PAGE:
Mike Burca, a man of the world
Anyone who dropped by the Coxwell Coin Laundry on Mike Burca’s last day got an extra welcome scent at the door - warm laundry and vanilla cake.
Inside, old friends and regulars were chatting with Mike by the front window, not minding at all the whirring dryers nor the people who crossed the blue and white-checker floor to drop off a load.
It was the start of a big week for Mike, who retired from the laundry last Friday, six years after he decided, at age 80, to pick up a part-time job.
The job came with an unbeatable commute – since 1967, Mike and his wife Cathy have lived in the apartment upstairs.
“His great line earlier this week was, ‘I hate moving,’” said Ken Dodd, owner of the laundromat and the man responsible for the chipper ‘Cleanliness is Next to Godliness’ sign hanging nearby.
“I said, ‘Mike, you haven’t done this in 45 years!”
If Mike Burca is a creature of habit – his daughter Michelle says he and Cathy have done their own laundry at 7 a.m. Wednesdays for as long as she can remember – it might be because his early years had so many tumbles.
Born in Chicago, Mike is a Romanian who grew up in Egypt, Palestine, Israel, Syria, Lebanon and Scotland before he started a new life in Canada at 33.
He speaks English, French, Romanian and enough Arabic to greet people in Toronto with an as-salamu alaykum that he first heard on the streets of Cairo.
“It’s a long story,” he says.
Mike’s father was a Romanian diplomat, a vice-consul. Mike was nine when his dad was posted to Alexandria – a “wonderful” city where Mike went to a French school, played soccer and remembers placing first or second in sprint races.
But in 1940, after they had moved to Cairo, Mike’s father defected from Romania, which was occupied that summer by the Soviet Union and then by Nazi Germany.
He joined the Allies as a French-German translator, and for the next six years, they moved with the Allied Forces from Palestine to Israel, Syria to Lebanon.
“He returned back to Romania in 1946, when things started to turn bad,” Mike said.
“We didn’t know what was going on – everything was kept so secret.”
What was going on was a shift to a Soviet state with one of the largest secret police forces in the Eastern bloc.
“In 1948, that’s it,” Mike said. “Nobody could get out. My mother was lucky – my father told her to leave three months before.”
Mike spent the next two and a half years in a labour camp. His father died at 64, of pneumonia. It was 1962 before he saw his mother again, in London, Ontario, after five years of filing papers with a Romanian government that refused to let him go.
“I didn’t like that city,” he said, chuckling. “People talk too much. Everybody knows everything about you.”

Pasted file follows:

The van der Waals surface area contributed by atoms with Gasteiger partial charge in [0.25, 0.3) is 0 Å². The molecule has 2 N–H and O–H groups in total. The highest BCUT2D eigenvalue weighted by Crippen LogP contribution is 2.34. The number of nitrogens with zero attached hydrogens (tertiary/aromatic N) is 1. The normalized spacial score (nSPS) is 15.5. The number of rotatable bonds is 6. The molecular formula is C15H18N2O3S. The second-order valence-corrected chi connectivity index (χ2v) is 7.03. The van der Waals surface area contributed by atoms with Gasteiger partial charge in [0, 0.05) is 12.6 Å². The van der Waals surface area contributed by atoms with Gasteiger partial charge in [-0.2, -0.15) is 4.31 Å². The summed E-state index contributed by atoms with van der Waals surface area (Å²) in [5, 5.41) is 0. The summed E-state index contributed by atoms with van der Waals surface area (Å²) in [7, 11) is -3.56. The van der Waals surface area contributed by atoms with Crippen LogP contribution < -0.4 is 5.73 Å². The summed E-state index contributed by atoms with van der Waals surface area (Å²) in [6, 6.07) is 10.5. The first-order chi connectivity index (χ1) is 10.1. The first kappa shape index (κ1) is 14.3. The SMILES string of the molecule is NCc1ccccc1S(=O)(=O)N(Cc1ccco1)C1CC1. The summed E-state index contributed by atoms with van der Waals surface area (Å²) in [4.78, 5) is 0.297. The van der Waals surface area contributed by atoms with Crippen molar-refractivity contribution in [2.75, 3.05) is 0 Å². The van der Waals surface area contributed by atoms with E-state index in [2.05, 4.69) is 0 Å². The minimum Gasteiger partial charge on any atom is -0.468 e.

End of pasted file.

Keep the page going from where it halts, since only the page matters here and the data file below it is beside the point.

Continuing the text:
Mike also didn’t last long at his first job in Canada – for just two days, he reset pins in a bowling alley.
“You had to jump up and down, up and down,” he said. “My hips – oh!”
In Toronto, Mike found a maintenance job at the YMCA, where he helped set up catered parties.
Later, a friend of his brother, from Madeira, got him a job waiting tables at the Imperial Room – then under the sway of Louis Janetta, “matre d’ to the stars.”
It was a different era, riding a streetcar to the hotel, back when Toronto was “the city that works.”
“When you went in the morning around six o’clock, the streetcar would go – whoosh! From here to Broadview, you were lucky if you stopped twice.”
His first stop was always a bakery by the Eaton Centre fountain.
“They used to make beautiful croissants,” he said. “Between ten after six and a quarter after six, I was always there for a coffee and a croissant.”
After the Imperial Room, Mike settled into 31 years of service at the Holiday Inn on Chestnut Street behind city hall. The ownership changed towards the end, he said, but the staff were tightly knit.
There and at the Imperial, Mike met actors like Mickey Rooney, Tony Randall and Joseph Cotton, best known for roles in Orson Welles’ classics like Citizen Kane and The Third Man.
He met Ontario Premier John Robarts, and saw Pierre Trudeau flanked by RCMP. He saw singers like Rita MacNeil, Sonny and Cher and Rosemary Clooney, the aunt of George Clooney and co-star of White Christmas who had “a beautiful voice,” Mike said.
But the real star in Mike’s life was Cathy, a Scottish girl he met through mutual friends at the Saturday Nighters dance club at Yonge and Dundas. Long after they were married, the pair were regulars at the 30-Up Club, a dance club on Richmond Street that was meant for thirtysomething singles until 1988, when they decided to invite couples because so many members had got married.
“They can just tear up the dance floor,” says Michelle.
“At every celebration, they were always first on the dance floor. It was like, ‘Get out of my way!’”
Besides giving her dance lessons, and letting her roller skate on the tiled floor of the laundromat downstairs, Michelle said that growing up, her dad got the Holiday Inn chefs to make her gigantic birthday cakes for school.
“It was always the biggest cake you could imagine,” she said. “Half the school could have a piece.”
As he and Cathy settle into their new apartment at a nearby residence for independent seniors, Mike will have a housewarming gift to satisfy the well-known sweet tooth he may well have developed eating croissants as a boy in Lebanon.
Tom Nolan, who got to know Mike while washing his construction clothes (“I get so dusty I can barely wear something twice,” he says), came to his retirement party last Friday with a jar of honey made by the bees he keeps on a small farm south of Lake Simcoe.
“For a sweet rest,” he said.
1 Responses »
Have your say- leave a comment below